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7 vitamins and minerals your mouth needs

Did you know that a good diet is a key part of your oral health? Make sure your diet features these seven nutritional building blocks, which are essential for your dental health.


No surprises here — calcium is well known to be great for your teeth. Throughout the body, calcium helps build bones and provide structural support. In your mouth, this mineral helps harden your tooth enamel and strengthen your jawbone.

What to eat

Milk, cheese and yogurt are good sources of calcium. If dairy doesn’t work for you, broccoli, carrots and salmon are also good choices!

Vitamin D

Vitamin D helps your body absorb calcium while boosting bone mineral density, so it’s crucial to get an adequate amount of vitamin D to get the most out of your calcium intake.

What to eat

Your body naturally makes vitamin D when it’s exposed to sunlight, but the vitamin can also be found in fatty fish, canned tuna and portabello mushrooms. You can also look for foods and drinks that have been fortified with vitamin D, such as milk, orange juice and cereal.


Like vitamin D, potassium improves your bone mineral density. It also works with magnesium to prevent your blood from becoming too acidic, which can leach calcium from your bones and teeth.

What to eat

Bananas are well known sources of potassium, but they’re not alone. Other fruits and vegetables with high levels of the mineral include Lima beans, tomatoes, Swiss chard, potatoes, sweet potatoes, avocados and prunes.


Phosphorus is a mineral that’s present in your bones, teeth and even your DNA! It works with calcium to create hydroxyapatite, the main structural component of bones and tooth enamel.

What to eat

Luckily, phosphorus is found in a wide range of foods. Rich sources of the mineral include seafood, such as scallops, sardines, cod, shrimp, tuna and salmon. You can also find it in beef, pork and cheese. If you’d prefer to get your phosphorus from plant-based foods, consider soybeans, lentils and pumpkin seeds.

Vitamin K

Think of this vitamin as a shield — it helps block substances that break down your bone. It also helps your body produce osteocalcin, a protein that supports bone strength. A vitamin K deficiency can also slow down your body’s healing process and make you more likely to bleed.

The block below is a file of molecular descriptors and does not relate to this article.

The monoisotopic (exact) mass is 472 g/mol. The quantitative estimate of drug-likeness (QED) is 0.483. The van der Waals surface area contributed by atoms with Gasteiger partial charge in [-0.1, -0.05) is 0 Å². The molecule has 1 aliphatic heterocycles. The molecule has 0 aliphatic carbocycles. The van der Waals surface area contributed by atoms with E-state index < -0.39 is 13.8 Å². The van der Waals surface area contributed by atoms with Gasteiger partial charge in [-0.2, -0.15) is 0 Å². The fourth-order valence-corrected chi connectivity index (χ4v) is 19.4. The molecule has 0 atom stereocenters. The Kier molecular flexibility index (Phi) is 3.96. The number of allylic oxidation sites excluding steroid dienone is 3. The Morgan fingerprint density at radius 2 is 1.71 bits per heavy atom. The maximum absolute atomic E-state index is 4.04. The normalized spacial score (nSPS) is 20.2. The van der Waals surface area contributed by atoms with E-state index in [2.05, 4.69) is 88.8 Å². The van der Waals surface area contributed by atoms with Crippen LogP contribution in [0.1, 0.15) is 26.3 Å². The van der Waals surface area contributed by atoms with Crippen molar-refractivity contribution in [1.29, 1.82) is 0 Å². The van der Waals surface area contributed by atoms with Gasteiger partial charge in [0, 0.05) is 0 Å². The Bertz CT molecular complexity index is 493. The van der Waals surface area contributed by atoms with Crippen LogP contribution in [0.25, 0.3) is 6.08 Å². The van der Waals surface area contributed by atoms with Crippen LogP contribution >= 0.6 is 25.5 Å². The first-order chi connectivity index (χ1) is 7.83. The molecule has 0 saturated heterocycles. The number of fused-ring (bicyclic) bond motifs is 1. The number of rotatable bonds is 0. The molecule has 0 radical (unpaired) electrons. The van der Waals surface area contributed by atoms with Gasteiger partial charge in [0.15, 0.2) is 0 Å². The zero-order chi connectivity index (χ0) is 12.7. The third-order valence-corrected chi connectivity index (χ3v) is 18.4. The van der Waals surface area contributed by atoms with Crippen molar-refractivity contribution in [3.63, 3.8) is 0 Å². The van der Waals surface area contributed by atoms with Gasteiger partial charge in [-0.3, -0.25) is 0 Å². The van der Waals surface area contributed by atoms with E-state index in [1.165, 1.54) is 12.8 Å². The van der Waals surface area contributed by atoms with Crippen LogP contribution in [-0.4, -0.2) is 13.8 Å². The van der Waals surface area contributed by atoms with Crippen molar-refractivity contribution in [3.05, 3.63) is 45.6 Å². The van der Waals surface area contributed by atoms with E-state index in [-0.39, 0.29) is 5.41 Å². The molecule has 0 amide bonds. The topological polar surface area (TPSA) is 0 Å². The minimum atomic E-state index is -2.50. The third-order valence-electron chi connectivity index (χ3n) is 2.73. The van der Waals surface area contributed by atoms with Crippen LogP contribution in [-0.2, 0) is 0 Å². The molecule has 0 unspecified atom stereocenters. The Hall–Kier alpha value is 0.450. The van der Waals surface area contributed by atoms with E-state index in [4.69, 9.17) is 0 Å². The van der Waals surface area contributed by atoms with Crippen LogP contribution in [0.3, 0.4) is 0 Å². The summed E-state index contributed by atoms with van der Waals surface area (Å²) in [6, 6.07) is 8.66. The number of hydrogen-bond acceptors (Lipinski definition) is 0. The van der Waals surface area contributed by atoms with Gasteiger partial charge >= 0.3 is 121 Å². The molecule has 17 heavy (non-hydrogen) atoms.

What to eat

Chowing down on leafy greens, such as kale, collards and spinach, can help you meet your vitamin K quota. Other great sources include parsley, broccoli and brussels sprouts.

Vitamin C

Vitamin C strengthens your gums and the soft tissue in your mouth. It can protect against gingivitis, the early stage of gum disease, and can prevent your teeth from loosening. Did you know that many animals (like elephants and dogs) create vitamin C in their bodies, even though humans can’t?

What to eat

You probably already know that citrus fruits are rich in vitamin C, but you can also find it in potatoes and leafy greens.

Vitamin A

Vitamin A contributes to your immune functions, vision and saliva. It helps your mucous membranes stay healthy, which prevents dry mouth and helps your mouth heal quickly.

What to eat

For strong gums and teeth, load up on fish, egg yolks and liver. You can also find vitamin A in leafy green vegetables such as spinach, kale and collard greens, or in oranges or other orange-colored foods: Think apricots, cantaloupe, pumpkin, carrots and sweet potatoes. These fruits and veggies contain high levels of beta-carotene, which your body converts into vitamin A.

Getting these vitamins and minerals is important. However, watch out for over-the-counter vitamin supplements. The Food and Drug Administration isn’t authorized to check vitamins for safety or accuracy before they’re in the marketplace, so the amount of a specific vitamin or mineral that’s advertised in a capsule could be incorrect.

Instead, try to eat a healthful diet that offers a variety of nutritious vitamins and minerals. If you’re considering taking supplements, consult your physician first.

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Last updated January 18, 2022

The oral health information on this website is intended for educational purposes only. Always consult a licensed dentist or other qualified health care professional for any questions concerning your oral health.